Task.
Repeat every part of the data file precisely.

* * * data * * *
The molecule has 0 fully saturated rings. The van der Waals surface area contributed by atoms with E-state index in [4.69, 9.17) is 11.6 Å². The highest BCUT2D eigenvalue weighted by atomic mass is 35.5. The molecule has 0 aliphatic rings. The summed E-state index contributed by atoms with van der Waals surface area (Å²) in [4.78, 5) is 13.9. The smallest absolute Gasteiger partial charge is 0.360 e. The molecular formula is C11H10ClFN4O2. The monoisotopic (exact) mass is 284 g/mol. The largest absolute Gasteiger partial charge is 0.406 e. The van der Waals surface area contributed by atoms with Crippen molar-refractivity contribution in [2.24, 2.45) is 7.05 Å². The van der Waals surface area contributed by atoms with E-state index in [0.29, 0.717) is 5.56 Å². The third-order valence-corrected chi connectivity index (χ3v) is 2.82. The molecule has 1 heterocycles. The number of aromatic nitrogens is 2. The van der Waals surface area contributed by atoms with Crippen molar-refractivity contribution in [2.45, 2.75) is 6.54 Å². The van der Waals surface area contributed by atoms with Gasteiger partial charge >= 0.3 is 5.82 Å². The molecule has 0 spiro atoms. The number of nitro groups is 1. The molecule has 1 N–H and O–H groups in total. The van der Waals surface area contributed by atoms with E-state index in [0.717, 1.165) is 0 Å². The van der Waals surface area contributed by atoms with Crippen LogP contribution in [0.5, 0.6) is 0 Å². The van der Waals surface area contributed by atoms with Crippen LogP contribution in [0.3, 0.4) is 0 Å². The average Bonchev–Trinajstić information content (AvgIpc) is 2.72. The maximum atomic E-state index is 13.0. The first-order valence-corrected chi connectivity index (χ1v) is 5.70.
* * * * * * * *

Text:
The molecule has 0 fully saturated rings. The van der Waals surface area contributed by atoms with E-state index in [4.69, 9.17) is 11.6 Å². The highest BCUT2D eigenvalue weighted by atomic mass is 35.5. The molecule has 0 aliphatic rings. The summed E-state index contributed by atoms with van der Waals surface area (Å²) in [4.78, 5) is 13.9. The smallest absolute Gasteiger partial charge is 0.360 e. The molecular formula is C11H10ClFN4O2. The monoisotopic (exact) mass is 284 g/mol. The largest absolute Gasteiger partial charge is 0.406 e. The van der Waals surface area contributed by atoms with Crippen molar-refractivity contribution in [2.24, 2.45) is 7.05 Å². The van der Waals surface area contributed by atoms with E-state index in [0.29, 0.717) is 5.56 Å². The third-order valence-corrected chi connectivity index (χ3v) is 2.82. The molecule has 1 heterocycles. The number of aromatic nitrogens is 2. The van der Waals surface area contributed by atoms with Crippen molar-refractivity contribution in [2.45, 2.75) is 6.54 Å². The van der Waals surface area contributed by atoms with Gasteiger partial charge >= 0.3 is 5.82 Å². The molecule has 0 spiro atoms. The number of nitro groups is 1. The molecule has 1 N–H and O–H groups in total. The van der Waals surface area contributed by atoms with E-state index in [0.717, 1.165) is 0 Å². The van der Waals surface area contributed by atoms with Crippen LogP contribution in [0.5, 0.6) is 0 Å². The van der Waals surface area contributed by atoms with Crippen LogP contribution in [0.3, 0.4) is 0 Å². The average Bonchev–Trinajstić information content (AvgIpc) is 2.72. The maximum atomic E-state index is 13.0. The first-order valence-corrected chi connectivity index (χ1v) is 5.70.